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Expert Epidemiologist and Mercy Professor Provides Insight into the COVID-19 Vaccine

Professor Rossi Hassad

Here’s a question to consider:  How will we end the pandemic?

  1. Wearing a mask and practicing social distancing
  2. Washing hands
  3. Testing and quarantining after exposure or symptoms
  4. Getting the vaccine
  5. All of the above

The correct answer is all of the above.

Ending the COVID-19 pandemic requires the use of multiple tools and behaviors, and over the past year many protocols have been universally adopted. But there’s one strategy that, while long-awaited, seems to have some people sitting on the fence: getting the COVID-19 vaccine.

According to the Centers for Disease Control and Prevention, vaccines work with the body’s natural defenses to fight off infection. “The two mRNA vaccines now being distributed are safe, effective, and cannot give you COVID-19,” said Mercy Professor Rossi Hassad, an epidemiologist in the School of Social and Behavioral Sciences.

As a faculty member teaching in-person classes, Hassad was eligible for vaccination, and in January, he received the first shot of the Moderna vaccine at a vaccination site in the Bronx. “The shot itself was painless, and I had the typical mild reaction — some soreness at the injection site and general tiredness for about two days,” he said. He found this reassuring because “my body was responding as expected.”

Yet not everyone feels so confident, largely due to public confusion over information from unreliable sources. The result is what Hassad calls “vaccine hesitancy,” which is the subject of one of his recently published articles. “We need more health education, in the form of consistent, accurate, science-based, targeted messages to address these concerns,” explained Hassad. “Only in this way can we help the public to not only accept the vaccine but also maintain the protective behaviors already adopted.”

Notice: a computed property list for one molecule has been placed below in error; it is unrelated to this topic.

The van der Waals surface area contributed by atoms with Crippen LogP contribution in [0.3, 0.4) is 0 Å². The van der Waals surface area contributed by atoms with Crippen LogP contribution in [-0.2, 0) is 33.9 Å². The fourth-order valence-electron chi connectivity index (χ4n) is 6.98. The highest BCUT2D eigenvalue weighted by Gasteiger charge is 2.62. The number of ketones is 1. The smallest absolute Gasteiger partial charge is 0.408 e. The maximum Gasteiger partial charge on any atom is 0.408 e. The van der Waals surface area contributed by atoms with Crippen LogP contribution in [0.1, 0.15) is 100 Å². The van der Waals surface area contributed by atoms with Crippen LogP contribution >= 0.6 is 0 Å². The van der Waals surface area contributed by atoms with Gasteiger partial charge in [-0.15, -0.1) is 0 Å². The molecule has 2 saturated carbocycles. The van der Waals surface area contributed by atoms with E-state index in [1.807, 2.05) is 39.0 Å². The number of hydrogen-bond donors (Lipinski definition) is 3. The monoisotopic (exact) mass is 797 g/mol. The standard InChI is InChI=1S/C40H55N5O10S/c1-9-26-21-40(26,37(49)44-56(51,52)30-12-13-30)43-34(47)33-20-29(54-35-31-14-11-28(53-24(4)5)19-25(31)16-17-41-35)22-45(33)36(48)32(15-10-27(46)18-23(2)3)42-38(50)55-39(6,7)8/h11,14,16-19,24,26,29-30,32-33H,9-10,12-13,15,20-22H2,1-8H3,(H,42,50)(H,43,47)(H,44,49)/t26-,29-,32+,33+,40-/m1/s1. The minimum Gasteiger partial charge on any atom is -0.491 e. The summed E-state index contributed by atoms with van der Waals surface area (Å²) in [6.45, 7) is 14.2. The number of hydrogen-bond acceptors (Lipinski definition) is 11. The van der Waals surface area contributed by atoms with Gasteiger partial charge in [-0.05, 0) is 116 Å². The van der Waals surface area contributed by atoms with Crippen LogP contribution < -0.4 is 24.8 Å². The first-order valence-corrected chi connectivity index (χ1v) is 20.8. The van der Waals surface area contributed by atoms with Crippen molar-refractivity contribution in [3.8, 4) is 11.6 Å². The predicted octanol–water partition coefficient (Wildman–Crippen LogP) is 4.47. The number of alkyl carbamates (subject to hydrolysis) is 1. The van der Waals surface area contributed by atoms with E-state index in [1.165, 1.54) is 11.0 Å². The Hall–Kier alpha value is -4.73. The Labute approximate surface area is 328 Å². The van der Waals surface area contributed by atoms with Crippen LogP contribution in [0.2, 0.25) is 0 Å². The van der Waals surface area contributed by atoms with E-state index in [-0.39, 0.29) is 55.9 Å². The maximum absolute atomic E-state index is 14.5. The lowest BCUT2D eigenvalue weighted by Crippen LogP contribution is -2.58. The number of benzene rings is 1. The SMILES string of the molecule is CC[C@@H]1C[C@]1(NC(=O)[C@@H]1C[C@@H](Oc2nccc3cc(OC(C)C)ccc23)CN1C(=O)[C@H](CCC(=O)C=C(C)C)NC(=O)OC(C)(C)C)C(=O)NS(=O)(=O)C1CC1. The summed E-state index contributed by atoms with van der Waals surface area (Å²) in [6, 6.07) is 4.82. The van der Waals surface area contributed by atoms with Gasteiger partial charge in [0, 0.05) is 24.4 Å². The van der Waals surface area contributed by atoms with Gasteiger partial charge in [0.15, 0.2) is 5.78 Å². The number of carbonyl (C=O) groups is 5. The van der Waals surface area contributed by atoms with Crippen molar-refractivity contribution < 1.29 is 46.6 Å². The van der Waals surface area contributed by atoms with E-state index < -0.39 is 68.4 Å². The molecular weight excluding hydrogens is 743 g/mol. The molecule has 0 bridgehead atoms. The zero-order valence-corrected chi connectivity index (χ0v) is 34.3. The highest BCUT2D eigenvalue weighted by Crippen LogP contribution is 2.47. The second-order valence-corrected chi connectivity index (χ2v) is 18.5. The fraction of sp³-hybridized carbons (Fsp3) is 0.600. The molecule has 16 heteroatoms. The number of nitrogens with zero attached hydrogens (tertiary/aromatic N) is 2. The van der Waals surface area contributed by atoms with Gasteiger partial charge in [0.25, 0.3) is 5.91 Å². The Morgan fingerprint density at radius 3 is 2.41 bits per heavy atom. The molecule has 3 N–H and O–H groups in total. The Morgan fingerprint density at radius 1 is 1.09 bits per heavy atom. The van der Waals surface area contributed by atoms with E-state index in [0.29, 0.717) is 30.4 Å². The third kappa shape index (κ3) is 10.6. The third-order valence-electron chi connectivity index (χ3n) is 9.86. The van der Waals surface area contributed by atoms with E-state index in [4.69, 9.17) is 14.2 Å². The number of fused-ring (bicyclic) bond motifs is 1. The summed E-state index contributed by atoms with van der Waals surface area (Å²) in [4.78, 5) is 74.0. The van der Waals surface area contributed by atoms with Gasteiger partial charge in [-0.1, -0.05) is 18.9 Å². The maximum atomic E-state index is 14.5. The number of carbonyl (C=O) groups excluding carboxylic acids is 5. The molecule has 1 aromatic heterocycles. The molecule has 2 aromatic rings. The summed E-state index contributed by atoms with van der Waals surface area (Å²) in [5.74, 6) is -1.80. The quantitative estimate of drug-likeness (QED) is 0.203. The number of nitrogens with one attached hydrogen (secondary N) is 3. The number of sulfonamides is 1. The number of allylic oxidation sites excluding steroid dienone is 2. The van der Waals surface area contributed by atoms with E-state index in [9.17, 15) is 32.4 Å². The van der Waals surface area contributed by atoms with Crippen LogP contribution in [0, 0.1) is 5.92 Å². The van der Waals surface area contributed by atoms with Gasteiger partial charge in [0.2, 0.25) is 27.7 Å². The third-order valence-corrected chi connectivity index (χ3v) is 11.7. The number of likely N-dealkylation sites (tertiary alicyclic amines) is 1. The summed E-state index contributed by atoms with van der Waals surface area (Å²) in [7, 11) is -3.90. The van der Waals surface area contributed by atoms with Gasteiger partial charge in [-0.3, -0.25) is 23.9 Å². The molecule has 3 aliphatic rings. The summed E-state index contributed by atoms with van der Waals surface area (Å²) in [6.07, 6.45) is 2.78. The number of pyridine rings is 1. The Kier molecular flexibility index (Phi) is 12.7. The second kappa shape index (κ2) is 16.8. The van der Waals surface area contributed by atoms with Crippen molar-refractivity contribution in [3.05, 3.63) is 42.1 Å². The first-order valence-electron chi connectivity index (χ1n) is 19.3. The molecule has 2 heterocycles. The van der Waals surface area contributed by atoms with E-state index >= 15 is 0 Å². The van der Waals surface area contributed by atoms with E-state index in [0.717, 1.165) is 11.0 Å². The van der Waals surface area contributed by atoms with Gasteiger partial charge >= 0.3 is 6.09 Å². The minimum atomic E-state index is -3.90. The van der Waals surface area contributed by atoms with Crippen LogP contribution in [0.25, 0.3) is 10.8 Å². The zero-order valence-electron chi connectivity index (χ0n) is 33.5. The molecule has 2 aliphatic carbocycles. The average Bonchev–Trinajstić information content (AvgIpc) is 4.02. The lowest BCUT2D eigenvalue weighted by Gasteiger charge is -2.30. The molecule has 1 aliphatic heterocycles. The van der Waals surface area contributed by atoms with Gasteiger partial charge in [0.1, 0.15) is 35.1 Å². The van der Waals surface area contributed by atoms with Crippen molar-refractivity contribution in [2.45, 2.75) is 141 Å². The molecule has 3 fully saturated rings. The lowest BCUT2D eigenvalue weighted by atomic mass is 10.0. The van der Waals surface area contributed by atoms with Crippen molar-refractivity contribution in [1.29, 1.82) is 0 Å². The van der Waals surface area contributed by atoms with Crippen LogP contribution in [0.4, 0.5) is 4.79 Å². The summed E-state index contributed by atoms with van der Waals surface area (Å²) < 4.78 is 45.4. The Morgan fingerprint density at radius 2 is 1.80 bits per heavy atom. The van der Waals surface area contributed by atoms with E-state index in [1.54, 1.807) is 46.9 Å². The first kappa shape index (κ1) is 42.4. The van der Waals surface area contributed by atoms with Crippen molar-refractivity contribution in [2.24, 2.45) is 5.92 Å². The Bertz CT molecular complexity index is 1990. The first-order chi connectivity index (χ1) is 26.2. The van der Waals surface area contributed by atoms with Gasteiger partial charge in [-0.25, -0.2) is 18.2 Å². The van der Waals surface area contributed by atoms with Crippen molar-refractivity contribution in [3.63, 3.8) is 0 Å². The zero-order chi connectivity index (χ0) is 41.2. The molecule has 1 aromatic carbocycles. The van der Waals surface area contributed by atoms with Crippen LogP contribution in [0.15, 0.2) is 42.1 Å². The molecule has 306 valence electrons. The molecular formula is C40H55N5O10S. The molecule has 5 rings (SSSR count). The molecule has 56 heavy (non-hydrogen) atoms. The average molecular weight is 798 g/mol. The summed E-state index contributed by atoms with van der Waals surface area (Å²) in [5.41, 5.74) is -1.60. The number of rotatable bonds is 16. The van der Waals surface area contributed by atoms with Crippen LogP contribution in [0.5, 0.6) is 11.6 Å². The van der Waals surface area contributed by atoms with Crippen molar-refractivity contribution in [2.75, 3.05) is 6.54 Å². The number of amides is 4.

Hassad has played an important role in Mercy’s efforts to inform the community about COVID-19. He is a participant in a series called Discussions with Mercy Leaders in the Time of Coronavirus to address issues related to the pandemic. In addition, he has been widely quoted in the media, sharing his expertise through print, television, and social media channels, and fielding questions from the public on a recurring Facebook livestream hosted by the News12 TV network.

With the vaccine becoming more widely available, educating the public is vital, said  Hassad: “Knowledge does not equate to behavioral change. Beliefs can be potent and a strong barrier to the adoption of practices necessary to end the pandemic.” He added that Mercy has been helpful in providing documentation and support for navigating the tedious process of registering and establishing eligibility for vaccination.

The Student Health Office at Mercy College provides information to help students, faculty and staff  determine vaccine eligibility and make appointments to receive the vaccine. Frequently Asked Questions can be found here.

So, how does Hassad feel after having received the first shot of the COVID-19 vaccine?

“It’s a huge relief,” said Hassad. “I’m very thankful that I was able to receive the vaccine so early, and for the support I received from Mercy College. I strongly encourage anyone who meets the eligibility requirement to get the vaccine as soon as possible.”